Going Around Andrea

3 min readNov 14, 2020

Wednesday, October 21, 2020

Photographs — Alex Waterhouse-Hayward

My maternal grandmother and my mother were teachers. Until 1975 I was a high school teacher and taught Spanish at the Universidad Iberoamericana, a Jesuit university. My Rosemary was a teacher when I met her. And now our oldest daughter, Alexandra has been a teacher for many years in Lillooet, BC.

In Vancouver I also taught at the now closed Focal Point photography school.

Teaching is in my blood. Even at my advanced age of 78 I find that I want to impart some of the stuff that is stuck in my head.

For years I told would-be photographers wanting to hang a shingle on a studio that one almost sure procedure built for failure was the layering of a backdrop, then a subject, then a camera on a tripod and some lights on the side. And finally the photographer would stand behind the camera. Unless you have a plan this will result in a boring failure. Worst of all the photographer would then tell subject, “ Move, do something.”

There is another way in which the photographer goes around and around and looks.

Sometime in July 1993 I spotted a peroxide blonde sitting alone at a table of the Railway Club. We of the group who met there for lunch at noon on Thursdays wondered who she was. She was beautiful. So on that particular day in July I went up to her and told her (imagine doing that in this century!), “My name is Alex Waterhouse-Hayward. I am a photographer. I would like to photography you undraped. Here is my card.” Her reply was short and to the point, “ When do you want to do this? This is my phone number.”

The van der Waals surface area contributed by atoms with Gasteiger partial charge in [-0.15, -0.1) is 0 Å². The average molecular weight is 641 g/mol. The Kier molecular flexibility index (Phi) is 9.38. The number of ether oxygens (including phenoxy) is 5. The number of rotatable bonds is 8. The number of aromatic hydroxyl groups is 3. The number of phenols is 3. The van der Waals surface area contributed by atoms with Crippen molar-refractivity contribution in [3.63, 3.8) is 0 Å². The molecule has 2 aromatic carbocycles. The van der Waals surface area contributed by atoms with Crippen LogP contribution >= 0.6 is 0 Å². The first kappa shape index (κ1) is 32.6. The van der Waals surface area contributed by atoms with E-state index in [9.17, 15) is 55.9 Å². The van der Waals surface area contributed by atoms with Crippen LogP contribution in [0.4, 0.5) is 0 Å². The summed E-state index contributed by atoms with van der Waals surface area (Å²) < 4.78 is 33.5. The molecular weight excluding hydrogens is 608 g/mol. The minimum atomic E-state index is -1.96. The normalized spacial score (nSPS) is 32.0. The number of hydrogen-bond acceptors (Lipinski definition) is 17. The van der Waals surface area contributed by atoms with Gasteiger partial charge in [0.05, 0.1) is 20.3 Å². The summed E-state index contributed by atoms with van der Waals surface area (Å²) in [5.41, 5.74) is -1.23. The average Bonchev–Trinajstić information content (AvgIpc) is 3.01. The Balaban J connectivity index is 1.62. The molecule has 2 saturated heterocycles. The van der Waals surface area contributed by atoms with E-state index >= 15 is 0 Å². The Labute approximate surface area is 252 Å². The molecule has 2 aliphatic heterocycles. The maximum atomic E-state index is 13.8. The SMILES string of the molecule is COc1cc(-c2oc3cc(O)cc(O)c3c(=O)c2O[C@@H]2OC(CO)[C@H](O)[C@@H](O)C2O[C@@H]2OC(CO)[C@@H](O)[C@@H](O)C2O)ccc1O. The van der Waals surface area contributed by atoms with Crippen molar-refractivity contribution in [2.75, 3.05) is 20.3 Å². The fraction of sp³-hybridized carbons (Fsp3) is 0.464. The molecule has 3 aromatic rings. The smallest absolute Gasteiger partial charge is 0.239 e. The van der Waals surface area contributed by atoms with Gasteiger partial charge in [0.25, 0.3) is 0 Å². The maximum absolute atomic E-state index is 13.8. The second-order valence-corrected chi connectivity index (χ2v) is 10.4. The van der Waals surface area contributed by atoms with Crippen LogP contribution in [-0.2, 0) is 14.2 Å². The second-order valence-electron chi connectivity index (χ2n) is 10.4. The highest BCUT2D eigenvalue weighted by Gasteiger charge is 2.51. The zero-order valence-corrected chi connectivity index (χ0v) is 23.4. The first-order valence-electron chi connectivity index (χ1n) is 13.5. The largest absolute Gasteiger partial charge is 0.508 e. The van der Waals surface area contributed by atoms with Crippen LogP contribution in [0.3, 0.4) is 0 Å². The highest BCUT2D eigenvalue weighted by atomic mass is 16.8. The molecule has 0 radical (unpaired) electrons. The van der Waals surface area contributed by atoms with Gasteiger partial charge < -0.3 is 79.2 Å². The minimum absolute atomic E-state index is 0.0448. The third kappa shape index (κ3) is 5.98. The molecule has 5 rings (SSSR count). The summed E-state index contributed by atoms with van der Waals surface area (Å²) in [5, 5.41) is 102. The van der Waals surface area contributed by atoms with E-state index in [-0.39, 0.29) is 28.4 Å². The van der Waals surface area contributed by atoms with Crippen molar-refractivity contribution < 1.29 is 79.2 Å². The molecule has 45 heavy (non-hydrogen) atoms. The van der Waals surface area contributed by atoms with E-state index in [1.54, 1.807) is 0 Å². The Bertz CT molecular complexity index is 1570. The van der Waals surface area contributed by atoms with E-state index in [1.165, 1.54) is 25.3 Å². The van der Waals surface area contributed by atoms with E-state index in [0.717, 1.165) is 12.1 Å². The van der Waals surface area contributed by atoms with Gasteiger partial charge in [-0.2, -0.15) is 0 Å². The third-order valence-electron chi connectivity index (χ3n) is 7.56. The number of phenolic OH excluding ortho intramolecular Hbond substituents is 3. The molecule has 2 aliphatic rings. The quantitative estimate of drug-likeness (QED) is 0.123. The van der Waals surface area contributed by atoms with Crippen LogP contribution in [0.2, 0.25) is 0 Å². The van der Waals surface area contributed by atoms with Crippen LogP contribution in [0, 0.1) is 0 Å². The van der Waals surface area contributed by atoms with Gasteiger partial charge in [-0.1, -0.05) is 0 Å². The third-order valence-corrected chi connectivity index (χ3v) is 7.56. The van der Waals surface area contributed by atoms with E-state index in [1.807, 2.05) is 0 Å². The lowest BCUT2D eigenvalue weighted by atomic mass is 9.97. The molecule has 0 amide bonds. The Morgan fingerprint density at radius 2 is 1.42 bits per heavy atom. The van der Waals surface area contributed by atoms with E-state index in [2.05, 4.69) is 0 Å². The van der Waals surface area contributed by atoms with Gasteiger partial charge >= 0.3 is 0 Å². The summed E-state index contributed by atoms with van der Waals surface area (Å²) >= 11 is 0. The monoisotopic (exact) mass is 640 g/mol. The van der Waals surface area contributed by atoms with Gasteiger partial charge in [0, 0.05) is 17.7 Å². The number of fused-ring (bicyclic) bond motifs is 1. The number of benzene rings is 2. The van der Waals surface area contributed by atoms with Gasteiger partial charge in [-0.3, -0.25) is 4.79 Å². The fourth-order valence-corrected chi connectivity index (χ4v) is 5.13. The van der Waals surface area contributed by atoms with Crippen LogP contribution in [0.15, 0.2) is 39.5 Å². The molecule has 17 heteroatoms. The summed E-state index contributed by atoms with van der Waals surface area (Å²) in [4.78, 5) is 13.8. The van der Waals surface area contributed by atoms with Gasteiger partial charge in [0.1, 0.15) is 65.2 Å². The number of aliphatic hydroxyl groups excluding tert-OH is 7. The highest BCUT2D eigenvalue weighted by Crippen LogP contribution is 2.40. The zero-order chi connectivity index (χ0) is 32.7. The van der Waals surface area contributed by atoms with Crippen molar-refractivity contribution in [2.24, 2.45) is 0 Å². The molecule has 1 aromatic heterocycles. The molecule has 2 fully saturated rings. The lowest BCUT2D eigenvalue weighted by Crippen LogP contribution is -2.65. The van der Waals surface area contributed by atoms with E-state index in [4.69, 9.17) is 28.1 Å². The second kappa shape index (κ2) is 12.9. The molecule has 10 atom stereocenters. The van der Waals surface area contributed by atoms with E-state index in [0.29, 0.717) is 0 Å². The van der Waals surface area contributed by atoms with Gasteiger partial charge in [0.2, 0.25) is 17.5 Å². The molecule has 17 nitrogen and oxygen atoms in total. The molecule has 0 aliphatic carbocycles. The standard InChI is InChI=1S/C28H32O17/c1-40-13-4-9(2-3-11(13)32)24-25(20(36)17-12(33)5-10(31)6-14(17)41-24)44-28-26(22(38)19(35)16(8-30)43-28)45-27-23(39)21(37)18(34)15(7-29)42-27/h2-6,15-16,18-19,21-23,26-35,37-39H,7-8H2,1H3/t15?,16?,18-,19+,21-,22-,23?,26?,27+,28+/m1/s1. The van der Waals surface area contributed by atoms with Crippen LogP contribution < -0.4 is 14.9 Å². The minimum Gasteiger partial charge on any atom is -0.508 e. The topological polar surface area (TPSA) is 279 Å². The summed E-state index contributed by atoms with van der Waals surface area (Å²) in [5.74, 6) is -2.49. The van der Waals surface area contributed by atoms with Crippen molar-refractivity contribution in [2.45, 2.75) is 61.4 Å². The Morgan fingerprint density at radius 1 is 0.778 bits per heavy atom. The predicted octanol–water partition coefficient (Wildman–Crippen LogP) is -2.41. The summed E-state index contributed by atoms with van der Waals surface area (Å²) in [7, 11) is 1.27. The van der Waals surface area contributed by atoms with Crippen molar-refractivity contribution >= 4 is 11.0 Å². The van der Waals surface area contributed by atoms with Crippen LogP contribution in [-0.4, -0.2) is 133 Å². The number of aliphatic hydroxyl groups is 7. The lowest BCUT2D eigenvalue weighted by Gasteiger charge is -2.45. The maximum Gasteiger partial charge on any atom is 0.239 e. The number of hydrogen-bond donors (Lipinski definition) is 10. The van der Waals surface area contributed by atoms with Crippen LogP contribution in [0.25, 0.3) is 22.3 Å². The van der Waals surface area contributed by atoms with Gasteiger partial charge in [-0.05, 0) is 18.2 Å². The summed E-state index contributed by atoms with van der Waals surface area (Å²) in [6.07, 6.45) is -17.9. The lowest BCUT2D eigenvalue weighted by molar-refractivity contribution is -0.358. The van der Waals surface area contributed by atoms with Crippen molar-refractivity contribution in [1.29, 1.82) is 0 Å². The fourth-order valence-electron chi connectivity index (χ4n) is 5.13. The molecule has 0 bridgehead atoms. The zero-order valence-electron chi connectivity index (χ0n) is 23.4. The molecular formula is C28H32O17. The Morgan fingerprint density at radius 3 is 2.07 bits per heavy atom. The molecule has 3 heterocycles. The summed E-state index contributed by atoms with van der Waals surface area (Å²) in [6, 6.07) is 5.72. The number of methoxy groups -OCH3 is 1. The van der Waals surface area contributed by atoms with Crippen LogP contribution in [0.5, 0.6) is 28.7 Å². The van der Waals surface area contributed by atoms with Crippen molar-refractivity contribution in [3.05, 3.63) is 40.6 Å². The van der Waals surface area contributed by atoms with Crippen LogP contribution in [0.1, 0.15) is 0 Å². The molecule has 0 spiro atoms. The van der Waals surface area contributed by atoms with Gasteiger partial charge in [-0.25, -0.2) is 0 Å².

And so Andrea posed for me. I placed her lounging on my studio psychiatric couch and chose not to use a light or, if I did. used a light I put in softbox on a light stand that I could move around as I moved my medium format Mamiya RB-67 around. The key to the photographs seen here is that by moving around I escaped that terrible by the wall layering that can be so off-putting for any kind of creativity.

Most important is to have your subject not wearing anything. Telling your subject to remove this or that or to pull up or pull down can break the flow of the session. It is important that you set these parameters before you start the session.

And the session did produce an exposure that is one of my favourites ever.

Originally published at http://blog.alexwaterhousehayward.com.




Into Bunny Watson. I am a Vancouver-based magazine photographer/writer. I have a popular daily blog which can be found at:http://t.co/yf6BbOIQ alexwh@telus.net